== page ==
Our native shrubs - page 5

Oak-leaf hydrangea
(Hydrangea quercifolia)
 ©Janet Allen Hydrangea flower

An interesting aspect is that the sterile flowers turn pink after the fertile flowers are pollinated.

Oak-leaf hydrangea
(Hydrangea quercifolia)
 ©Janet Allen Oak-leaf Hydrangea

It's a beautiful shrub in the fall. The parts of the plant that were in the sun turn especially nice colors. I suspect if the whole plant was in the sun (rather than on the north side of the house) the whole plant would be red.

Kalm's St. John's wort
(Hypericum kalmianum)
 ©Janet Allen Kalm's St. John's wort

Kalm's St. John's wort has nice foliage and the usual yellow flowers. This is a young plant, just planted the previous fall.

More info from Wildflower Center

Shrubby St. John's wort
(Hypericum prolificum)
 ©Janet Allen St. John's wort

It's growing well, and the foliage is attractive.

Wildlife: Intermediate
More info from Wildflower Center

Inkberry
(Ilex glabra)
 ©Janet Allen Inkberries

Inkberry is a type of holly, so like all hollies, male is needed to pollinate the females. I know I have the cultivars 'Densa' and 'Compacta', both of which I believe are female. I may have acquired another cultivar along the way (or maybe the species), but I don't know for sure that we have a male. Still, though, we do get berries, so I either have a male somewhere they're being pollinated by another plant in the neighborhood. (Unfortunately, I've lost track of which plant is which.)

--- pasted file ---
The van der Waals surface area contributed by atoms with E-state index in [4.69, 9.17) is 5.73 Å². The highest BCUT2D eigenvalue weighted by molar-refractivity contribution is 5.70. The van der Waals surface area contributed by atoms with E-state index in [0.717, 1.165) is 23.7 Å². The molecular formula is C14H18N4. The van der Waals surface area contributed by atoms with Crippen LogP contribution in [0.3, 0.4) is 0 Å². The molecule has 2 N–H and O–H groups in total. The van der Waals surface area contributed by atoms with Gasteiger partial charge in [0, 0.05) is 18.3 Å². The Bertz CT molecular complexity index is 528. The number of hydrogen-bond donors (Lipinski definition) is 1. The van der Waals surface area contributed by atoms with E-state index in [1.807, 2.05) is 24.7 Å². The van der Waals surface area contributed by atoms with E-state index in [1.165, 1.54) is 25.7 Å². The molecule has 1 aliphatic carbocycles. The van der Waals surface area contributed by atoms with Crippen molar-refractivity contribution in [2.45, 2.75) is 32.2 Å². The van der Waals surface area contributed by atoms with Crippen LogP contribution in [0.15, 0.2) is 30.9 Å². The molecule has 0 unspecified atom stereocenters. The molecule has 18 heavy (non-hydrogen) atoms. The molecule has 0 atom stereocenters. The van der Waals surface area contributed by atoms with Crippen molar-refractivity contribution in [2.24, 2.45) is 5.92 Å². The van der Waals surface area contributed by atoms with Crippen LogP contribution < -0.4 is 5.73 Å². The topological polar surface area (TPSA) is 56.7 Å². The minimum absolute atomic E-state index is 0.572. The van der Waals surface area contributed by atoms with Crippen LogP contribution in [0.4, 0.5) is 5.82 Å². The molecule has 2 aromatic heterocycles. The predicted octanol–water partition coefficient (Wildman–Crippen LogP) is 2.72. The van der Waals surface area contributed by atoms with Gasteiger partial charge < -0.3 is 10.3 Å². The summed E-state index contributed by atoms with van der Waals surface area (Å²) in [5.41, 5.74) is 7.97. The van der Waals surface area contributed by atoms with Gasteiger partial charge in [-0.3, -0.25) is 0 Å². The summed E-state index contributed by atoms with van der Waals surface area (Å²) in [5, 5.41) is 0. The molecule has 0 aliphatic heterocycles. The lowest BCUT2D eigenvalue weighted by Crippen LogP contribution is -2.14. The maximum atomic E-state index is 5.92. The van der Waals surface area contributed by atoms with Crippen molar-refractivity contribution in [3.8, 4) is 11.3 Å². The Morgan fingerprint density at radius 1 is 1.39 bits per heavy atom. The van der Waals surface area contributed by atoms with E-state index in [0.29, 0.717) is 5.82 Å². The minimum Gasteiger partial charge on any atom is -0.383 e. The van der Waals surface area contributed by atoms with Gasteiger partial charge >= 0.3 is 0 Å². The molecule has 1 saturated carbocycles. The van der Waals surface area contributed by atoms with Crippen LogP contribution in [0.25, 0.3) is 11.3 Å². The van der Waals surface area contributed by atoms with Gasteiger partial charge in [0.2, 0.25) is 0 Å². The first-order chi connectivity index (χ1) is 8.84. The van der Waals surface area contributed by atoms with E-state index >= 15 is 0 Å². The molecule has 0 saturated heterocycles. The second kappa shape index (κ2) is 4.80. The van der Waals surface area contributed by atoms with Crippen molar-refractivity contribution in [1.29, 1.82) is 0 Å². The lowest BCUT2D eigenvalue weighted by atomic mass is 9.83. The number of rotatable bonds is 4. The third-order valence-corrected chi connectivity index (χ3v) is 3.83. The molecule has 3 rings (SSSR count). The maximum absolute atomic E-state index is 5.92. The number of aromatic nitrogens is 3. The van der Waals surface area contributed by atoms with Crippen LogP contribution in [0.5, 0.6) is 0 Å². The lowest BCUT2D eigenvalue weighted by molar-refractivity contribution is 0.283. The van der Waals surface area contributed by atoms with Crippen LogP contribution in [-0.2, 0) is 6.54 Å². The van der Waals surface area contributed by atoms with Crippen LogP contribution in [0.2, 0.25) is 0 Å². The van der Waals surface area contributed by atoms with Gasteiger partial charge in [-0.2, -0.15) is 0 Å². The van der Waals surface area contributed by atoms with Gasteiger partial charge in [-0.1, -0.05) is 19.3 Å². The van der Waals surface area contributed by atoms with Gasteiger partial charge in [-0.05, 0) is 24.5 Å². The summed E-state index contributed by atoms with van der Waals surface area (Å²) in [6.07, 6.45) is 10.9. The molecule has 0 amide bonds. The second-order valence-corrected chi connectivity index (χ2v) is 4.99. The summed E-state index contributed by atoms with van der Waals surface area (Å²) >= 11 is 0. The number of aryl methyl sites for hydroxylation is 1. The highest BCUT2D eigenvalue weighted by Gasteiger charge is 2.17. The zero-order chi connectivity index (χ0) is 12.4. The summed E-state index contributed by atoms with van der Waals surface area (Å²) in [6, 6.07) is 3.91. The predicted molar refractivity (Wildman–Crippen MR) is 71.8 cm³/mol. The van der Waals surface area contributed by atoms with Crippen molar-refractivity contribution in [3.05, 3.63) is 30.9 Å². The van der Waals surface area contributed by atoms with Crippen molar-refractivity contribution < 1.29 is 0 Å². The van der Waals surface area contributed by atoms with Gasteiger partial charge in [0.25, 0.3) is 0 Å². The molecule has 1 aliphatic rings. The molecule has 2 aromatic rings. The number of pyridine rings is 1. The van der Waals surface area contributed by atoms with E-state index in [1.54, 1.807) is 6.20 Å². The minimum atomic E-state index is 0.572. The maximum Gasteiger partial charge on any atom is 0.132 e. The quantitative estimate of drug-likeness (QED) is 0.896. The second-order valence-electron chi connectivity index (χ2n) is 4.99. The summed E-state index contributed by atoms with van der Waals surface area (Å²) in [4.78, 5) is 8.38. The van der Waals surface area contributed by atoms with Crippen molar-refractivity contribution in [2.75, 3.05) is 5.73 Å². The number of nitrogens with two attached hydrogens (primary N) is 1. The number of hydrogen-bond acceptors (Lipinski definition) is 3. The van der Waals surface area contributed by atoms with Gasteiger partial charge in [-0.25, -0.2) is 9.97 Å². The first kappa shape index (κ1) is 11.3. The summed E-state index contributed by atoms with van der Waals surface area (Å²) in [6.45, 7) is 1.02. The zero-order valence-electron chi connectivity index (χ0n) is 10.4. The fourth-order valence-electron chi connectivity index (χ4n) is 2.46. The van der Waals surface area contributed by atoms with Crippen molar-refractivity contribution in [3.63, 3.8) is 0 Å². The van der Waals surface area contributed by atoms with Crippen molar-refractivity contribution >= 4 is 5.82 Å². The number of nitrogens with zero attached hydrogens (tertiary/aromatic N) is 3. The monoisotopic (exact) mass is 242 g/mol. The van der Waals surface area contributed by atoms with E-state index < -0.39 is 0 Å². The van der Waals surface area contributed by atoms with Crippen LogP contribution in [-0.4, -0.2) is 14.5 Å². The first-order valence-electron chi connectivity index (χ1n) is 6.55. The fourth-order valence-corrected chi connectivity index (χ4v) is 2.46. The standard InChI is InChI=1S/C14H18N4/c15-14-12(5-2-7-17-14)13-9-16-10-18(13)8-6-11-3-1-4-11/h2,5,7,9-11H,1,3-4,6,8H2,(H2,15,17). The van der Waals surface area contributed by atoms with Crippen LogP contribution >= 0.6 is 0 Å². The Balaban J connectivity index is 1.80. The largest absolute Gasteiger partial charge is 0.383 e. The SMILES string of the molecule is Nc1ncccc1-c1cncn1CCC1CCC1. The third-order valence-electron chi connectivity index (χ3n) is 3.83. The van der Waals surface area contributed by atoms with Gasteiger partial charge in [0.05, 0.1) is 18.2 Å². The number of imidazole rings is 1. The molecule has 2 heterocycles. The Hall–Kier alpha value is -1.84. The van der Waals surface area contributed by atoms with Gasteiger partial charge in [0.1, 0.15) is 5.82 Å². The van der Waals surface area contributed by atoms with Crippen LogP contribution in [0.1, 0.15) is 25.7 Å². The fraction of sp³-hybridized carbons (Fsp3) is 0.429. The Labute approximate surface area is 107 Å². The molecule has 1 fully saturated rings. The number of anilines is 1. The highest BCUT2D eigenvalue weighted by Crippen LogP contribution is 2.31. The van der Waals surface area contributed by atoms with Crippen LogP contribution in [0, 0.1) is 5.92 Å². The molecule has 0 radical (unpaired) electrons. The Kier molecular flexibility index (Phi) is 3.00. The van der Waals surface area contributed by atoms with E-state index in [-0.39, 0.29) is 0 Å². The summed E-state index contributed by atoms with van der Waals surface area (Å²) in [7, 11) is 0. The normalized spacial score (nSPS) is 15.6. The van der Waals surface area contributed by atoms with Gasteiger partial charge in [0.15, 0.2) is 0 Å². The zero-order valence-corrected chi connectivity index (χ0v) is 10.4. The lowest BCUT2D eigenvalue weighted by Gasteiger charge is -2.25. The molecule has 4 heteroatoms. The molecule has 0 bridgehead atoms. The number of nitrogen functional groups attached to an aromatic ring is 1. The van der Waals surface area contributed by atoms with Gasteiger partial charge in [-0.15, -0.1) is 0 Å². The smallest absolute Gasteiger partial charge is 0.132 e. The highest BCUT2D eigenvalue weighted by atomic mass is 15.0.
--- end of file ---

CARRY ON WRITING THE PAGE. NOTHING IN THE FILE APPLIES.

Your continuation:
It has lustrous foliage and beautiful form. It looks very much like boxwood. As I read somewhere, if it came from Asia, people would be clamoring for it, but they never expect our own natives to be so beautiful!

Wildlife: High; nectar for bees; berries for birds
More info from Wildflower Center

Inkberry
(Ilex glabra)
 ©Janet Allen Inkberry berry

I assume birds eat the berries, though these ink-black berries are small and not extremely numerous. This is odd since there seems to be quite a few (very small) flowers, which are themselves a source of nectar.

Winterberry 'Winter Red'
(Ilex verticillata)
 ©Janet Allen Winterberry flowers

Winterberries are another type of native holly, and so require male and female plants. I have the cultivars 'Winter Red' with its male companion 'Southern Gentleman.' Only one male is needed for up to about ten females, and, of course, the females are the ones with the berries. One advantage of the cultivars is that they're labeled, not specifically as male and female, but with different cultivar names that indicate their gender. We have one male in the back yard and one in the front yard, each of them having their own "harem" of three females.

The bees love these tiny flowers as much or more than any other flowers. They must be loaded with nectar.

Wildlife: Cover, nesting; nectar for insects, berries for birds
Larval host: Henry's elfin, Elf
More info from Wildflower Center

Winterberry
(Ilex verticillata)
 ©Janet Allen Winterberry berries

This is the female in late fall when the berries have turned red. Besides being very ornamental, the robins and the northern mockingbird love the berries. Though it likes wet areas, we've found that it grows fine in our regular soil.

NOTE: The commonly-available 'Sparkleberry' is a cross between I. verticillata, the native species, and I. serrata, an Asian species.)

Winterberry
(Ilex verticillata)
 ©Janet Allen Winterberries

Winterberries are spectacular in the winter, especially when it snows and the bright red berries are highlighted by the white snow.

Besides being very ornamental, the robins and the northern mockingbird especially like these. (Yes, we've had robins here in winter.)